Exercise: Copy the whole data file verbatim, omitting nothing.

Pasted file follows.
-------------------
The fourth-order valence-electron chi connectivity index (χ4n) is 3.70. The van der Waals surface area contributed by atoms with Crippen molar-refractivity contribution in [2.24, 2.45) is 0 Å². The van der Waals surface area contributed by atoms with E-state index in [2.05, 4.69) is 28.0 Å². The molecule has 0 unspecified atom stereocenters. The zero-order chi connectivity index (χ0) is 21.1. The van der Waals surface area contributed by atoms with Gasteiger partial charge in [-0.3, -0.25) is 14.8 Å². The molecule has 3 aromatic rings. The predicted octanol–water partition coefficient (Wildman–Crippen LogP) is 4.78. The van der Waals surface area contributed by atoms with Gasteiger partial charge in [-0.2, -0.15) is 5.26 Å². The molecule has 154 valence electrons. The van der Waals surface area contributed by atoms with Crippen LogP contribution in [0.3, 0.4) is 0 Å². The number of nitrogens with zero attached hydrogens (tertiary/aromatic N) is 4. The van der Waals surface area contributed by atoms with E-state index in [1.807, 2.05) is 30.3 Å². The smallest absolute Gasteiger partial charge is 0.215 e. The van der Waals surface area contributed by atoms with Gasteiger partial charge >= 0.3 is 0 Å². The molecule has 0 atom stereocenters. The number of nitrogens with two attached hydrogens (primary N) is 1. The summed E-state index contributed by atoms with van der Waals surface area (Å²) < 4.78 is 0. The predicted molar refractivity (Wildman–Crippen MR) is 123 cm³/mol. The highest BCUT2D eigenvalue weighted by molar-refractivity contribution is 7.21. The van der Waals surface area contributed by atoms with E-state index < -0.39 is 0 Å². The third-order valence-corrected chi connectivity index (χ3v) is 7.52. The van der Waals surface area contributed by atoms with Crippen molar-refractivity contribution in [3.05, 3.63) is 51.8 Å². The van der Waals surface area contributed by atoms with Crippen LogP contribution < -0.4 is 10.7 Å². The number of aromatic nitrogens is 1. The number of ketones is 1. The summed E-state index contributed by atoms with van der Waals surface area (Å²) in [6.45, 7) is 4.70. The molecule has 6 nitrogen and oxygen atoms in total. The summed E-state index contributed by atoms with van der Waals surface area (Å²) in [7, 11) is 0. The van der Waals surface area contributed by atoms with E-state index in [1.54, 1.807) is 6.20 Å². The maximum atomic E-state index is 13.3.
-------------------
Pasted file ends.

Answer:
The fourth-order valence-electron chi connectivity index (χ4n) is 3.70. The van der Waals surface area contributed by atoms with Crippen molar-refractivity contribution in [2.24, 2.45) is 0 Å². The van der Waals surface area contributed by atoms with E-state index in [2.05, 4.69) is 28.0 Å². The molecule has 0 unspecified atom stereocenters. The zero-order chi connectivity index (χ0) is 21.1. The van der Waals surface area contributed by atoms with Gasteiger partial charge in [-0.3, -0.25) is 14.8 Å². The molecule has 3 aromatic rings. The predicted octanol–water partition coefficient (Wildman–Crippen LogP) is 4.78. The van der Waals surface area contributed by atoms with Gasteiger partial charge in [-0.2, -0.15) is 5.26 Å². The molecule has 154 valence electrons. The van der Waals surface area contributed by atoms with Crippen LogP contribution in [0.3, 0.4) is 0 Å². The number of nitrogens with zero attached hydrogens (tertiary/aromatic N) is 4. The van der Waals surface area contributed by atoms with E-state index in [1.807, 2.05) is 30.3 Å². The smallest absolute Gasteiger partial charge is 0.215 e. The van der Waals surface area contributed by atoms with Gasteiger partial charge >= 0.3 is 0 Å². The molecule has 0 atom stereocenters. The number of nitrogens with two attached hydrogens (primary N) is 1. The summed E-state index contributed by atoms with van der Waals surface area (Å²) < 4.78 is 0. The predicted molar refractivity (Wildman–Crippen MR) is 123 cm³/mol. The highest BCUT2D eigenvalue weighted by molar-refractivity contribution is 7.21. The van der Waals surface area contributed by atoms with E-state index < -0.39 is 0 Å². The third-order valence-corrected chi connectivity index (χ3v) is 7.52. The van der Waals surface area contributed by atoms with Crippen molar-refractivity contribution in [3.05, 3.63) is 51.8 Å². The van der Waals surface area contributed by atoms with Crippen LogP contribution < -0.4 is 10.7 Å². The number of aromatic nitrogens is 1. The number of ketones is 1. The summed E-state index contributed by atoms with van der Waals surface area (Å²) in [6.45, 7) is 4.70. The molecule has 6 nitrogen and oxygen atoms in total. The summed E-state index contributed by atoms with van der Waals surface area (Å²) in [7, 11) is 0. The van der Waals surface area contributed by atoms with E-state index in [1.54, 1.807) is 6.20 Å². The maximum atomic E-state index is 13.3.